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Kill Your Darlings: The Birth and Death of the Pontiac Fiero

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Kill Your Darlings: The Birth and Death of the Pontiac Fiero

Written by Aaron Severson

Saturday, 28 November 2009 00:00

Launched in 1983, the Pontiac Fiero promised to be a good-looking, affordable mid-engine sports car, introducing exciting new techniques in production and design. Alas, it proved to be one of GM's great disasters: overweight and underpowered, tarnished by alarming reports of reliability problems and engine fires. By 1988, more power, better looks, and a $30 million new suspension brought the Fiero closer to its original promise -- just in time for the corporation to bring down the ax.

This week, we look at the history of the Pontiac Fiero, and the reasons for its fate.


There was a discussion on The Truth About Cars recently about why General Motors always seems to kill its most interesting models just after it finally gets them right. The pattern is familiar: the company rolls out a new, exciting product to great fanfare, only to have it turn out to be seriously flawed. After the company finally fixes most or all of the flaws, it decides to cancel the product anyway, leaving aggrieved fans and puzzled observers scratching their heads. There are many examples of this sad tendency, notably including the Chevrolet Corvair and Cadillac Allanté, but the poster child is the Pontiac Fiero.

The Fiero had an extraordinarily long gestation period. The idea of a cheap, plastic-bodied Pontiac sports car goes back at least 20 years before the Fiero's introduction, to a 1964 prototype called XP-833, later known as the Pontiac Banshee. The Banshee was the brainchild of E.M. (Pete) Estes, then Pontiac's general manager, and John Z. DeLorean, then the division's chief engineer. Both Estes and DeLorean had joined Pontiac back in 1956, under the auspices of general manager Semon "Bunkie" Knudsen. They had spent the ensuing eight years reinventing Pontiac as GM's excitement division, with considerable success. By 1964, however, they were faced with a dilemma. Although Pontiac had some fast, good-looking products, particularly the GTO, even its sportiest models were big, five- and six-passenger cars. Pontiac had nothing resembling Chevrolet's Corvette Sting Ray or, more significantly, the new Ford Mustang. The Mustang was then beginning a concerted assault on the youth market that Pontiac had so assiduously cultivated. It represented a serious threat.

In response, DeLorean ordered Bill Collins, then assistant chief engineer for chassis engineering, to develop a compact sports car as a potential Mustang rival. To keep costs down, it was to use a fiberglass body and share about 80% of its components with other Pontiac models. The resultant XP-833/Banshee looked something like a scaled-down Corvette or the later Opel GT, an aggressive little two-seater powered by Pontiac's new overhead-cam six. It was intended to have a reasonable starting price of around $2,500, which would put it within $100 of a V8 Mustang. (Click here to see photos of the Banshee.)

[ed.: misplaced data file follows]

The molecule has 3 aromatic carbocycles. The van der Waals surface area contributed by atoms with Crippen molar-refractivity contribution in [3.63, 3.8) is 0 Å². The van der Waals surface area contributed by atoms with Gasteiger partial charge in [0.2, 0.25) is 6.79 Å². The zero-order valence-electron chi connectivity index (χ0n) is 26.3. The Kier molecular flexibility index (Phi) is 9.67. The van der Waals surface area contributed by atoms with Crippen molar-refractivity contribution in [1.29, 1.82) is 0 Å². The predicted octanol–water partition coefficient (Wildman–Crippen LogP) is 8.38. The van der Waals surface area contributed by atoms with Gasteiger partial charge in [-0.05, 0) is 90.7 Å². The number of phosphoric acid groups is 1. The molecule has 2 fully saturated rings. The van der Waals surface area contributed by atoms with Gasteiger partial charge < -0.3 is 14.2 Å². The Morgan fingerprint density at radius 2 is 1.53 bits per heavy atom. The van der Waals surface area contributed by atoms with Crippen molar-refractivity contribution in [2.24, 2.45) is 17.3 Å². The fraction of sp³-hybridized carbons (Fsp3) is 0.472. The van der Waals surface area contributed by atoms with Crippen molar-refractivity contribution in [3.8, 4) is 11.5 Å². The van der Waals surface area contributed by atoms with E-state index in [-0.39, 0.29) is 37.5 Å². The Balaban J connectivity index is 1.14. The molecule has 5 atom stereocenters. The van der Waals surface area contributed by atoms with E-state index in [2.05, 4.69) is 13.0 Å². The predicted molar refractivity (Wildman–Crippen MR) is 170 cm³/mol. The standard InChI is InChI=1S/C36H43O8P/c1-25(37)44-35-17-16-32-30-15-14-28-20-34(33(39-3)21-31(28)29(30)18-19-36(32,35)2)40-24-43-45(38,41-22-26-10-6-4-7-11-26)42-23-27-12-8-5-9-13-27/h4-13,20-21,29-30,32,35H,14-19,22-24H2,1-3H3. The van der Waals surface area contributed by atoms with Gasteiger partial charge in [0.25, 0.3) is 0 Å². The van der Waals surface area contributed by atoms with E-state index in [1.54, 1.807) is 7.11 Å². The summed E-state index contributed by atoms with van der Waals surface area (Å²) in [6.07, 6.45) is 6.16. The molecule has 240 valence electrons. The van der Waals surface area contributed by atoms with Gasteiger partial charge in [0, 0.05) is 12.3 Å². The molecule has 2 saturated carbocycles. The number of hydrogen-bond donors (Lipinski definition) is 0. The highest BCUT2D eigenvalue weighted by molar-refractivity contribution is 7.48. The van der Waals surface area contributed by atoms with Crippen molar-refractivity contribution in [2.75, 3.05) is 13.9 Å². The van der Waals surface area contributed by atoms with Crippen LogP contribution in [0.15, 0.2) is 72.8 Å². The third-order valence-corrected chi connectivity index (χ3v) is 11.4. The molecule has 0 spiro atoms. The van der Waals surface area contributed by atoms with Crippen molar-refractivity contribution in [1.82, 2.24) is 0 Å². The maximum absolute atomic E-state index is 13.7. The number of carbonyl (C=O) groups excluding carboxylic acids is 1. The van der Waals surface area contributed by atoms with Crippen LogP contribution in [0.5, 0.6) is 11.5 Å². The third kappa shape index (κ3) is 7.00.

Although DeLorean and Estes made a strong case for producing the Banshee, GM senior management, who had to approve all new models, said no. The corporation's leadership had little enthusiasm for sporty cars, and even less for two-seaters, which they thought too limited in appeal to justify the investment. Even the Corvette, then was selling better than ever, was a distinctly marginal item as far as the corporation was concerned. GM leadership had no interest in building another plastic-bodied sports car, which they assumed -- probably not unreasonably -- would only cannibalize sales of the more expensive Sting Ray.

The Banshee project ultimately came to nothing. Estes was promoted to run Chevrolet, and DeLorean, who succeeded Estes as head of Pontiac, had to content himself with the midsize GTO and the F-body Firebird, based on Chevy's new Camaro.

By early 1969, DeLorean had followed Estes and Knudsen to Chevrolet, and the image they built for Pontiac began to wither. As we discussed in our recent article on the GTO, Knudsen, Estes, and DeLorean's willingness to play fast and loose with GM's conservative corporate policy was the root of Pontiac's success in the sixties. By contrast, their successors, Jim McDonald and Martin Caserio, were corporate team players, more concerned with cost controls, internal politics, and new federal regulations. Alex Mair, who replaced Caserio in October 1975, approved a few image builders, like the short-lived Can Am, but most were not successful. Pontiac quickly slipped back toward its pre-Knudsen obscurity.



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